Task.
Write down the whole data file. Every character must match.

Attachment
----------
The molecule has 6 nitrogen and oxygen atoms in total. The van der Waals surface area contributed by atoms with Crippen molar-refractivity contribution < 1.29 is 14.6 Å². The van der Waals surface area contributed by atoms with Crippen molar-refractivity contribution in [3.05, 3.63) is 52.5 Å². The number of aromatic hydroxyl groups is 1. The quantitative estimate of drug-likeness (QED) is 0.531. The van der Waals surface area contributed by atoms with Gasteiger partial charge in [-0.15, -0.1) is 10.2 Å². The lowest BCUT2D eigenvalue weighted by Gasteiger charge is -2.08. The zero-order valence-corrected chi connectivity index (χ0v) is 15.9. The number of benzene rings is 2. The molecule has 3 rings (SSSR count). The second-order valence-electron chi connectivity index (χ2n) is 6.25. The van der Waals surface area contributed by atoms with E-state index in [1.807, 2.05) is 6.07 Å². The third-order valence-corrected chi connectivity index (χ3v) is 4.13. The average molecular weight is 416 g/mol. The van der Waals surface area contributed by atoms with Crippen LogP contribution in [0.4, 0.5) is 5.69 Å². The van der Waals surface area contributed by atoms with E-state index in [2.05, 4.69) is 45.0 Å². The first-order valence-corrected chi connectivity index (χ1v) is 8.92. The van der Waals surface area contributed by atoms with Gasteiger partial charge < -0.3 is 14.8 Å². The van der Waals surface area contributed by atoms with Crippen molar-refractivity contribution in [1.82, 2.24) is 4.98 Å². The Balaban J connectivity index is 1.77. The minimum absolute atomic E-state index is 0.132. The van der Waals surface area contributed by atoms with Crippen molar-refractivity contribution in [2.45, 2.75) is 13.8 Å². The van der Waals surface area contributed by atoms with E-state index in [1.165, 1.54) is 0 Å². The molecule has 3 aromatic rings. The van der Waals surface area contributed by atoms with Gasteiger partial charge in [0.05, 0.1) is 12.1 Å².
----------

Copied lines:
The molecule has 6 nitrogen and oxygen atoms in total. The van der Waals surface area contributed by atoms with Crippen molar-refractivity contribution < 1.29 is 14.6 Å². The van der Waals surface area contributed by atoms with Crippen molar-refractivity contribution in [3.05, 3.63) is 52.5 Å². The number of aromatic hydroxyl groups is 1. The quantitative estimate of drug-likeness (QED) is 0.531. The van der Waals surface area contributed by atoms with Gasteiger partial charge in [-0.15, -0.1) is 10.2 Å². The lowest BCUT2D eigenvalue weighted by Gasteiger charge is -2.08. The zero-order valence-corrected chi connectivity index (χ0v) is 15.9. The number of benzene rings is 2. The molecule has 3 rings (SSSR count). The second-order valence-electron chi connectivity index (χ2n) is 6.25. The van der Waals surface area contributed by atoms with E-state index in [1.807, 2.05) is 6.07 Å². The third-order valence-corrected chi connectivity index (χ3v) is 4.13. The average molecular weight is 416 g/mol. The van der Waals surface area contributed by atoms with Crippen LogP contribution in [0.4, 0.5) is 5.69 Å². The van der Waals surface area contributed by atoms with E-state index in [2.05, 4.69) is 45.0 Å². The first-order valence-corrected chi connectivity index (χ1v) is 8.92. The van der Waals surface area contributed by atoms with Gasteiger partial charge < -0.3 is 14.8 Å². The van der Waals surface area contributed by atoms with Crippen molar-refractivity contribution in [1.82, 2.24) is 4.98 Å². The Balaban J connectivity index is 1.77. The minimum absolute atomic E-state index is 0.132. The van der Waals surface area contributed by atoms with Crippen molar-refractivity contribution in [2.45, 2.75) is 13.8 Å². The van der Waals surface area contributed by atoms with E-state index in [1.165, 1.54) is 0 Å². The molecule has 3 aromatic rings. The van der Waals surface area contributed by atoms with Gasteiger partial charge in [0.05, 0.1) is 12.1 Å².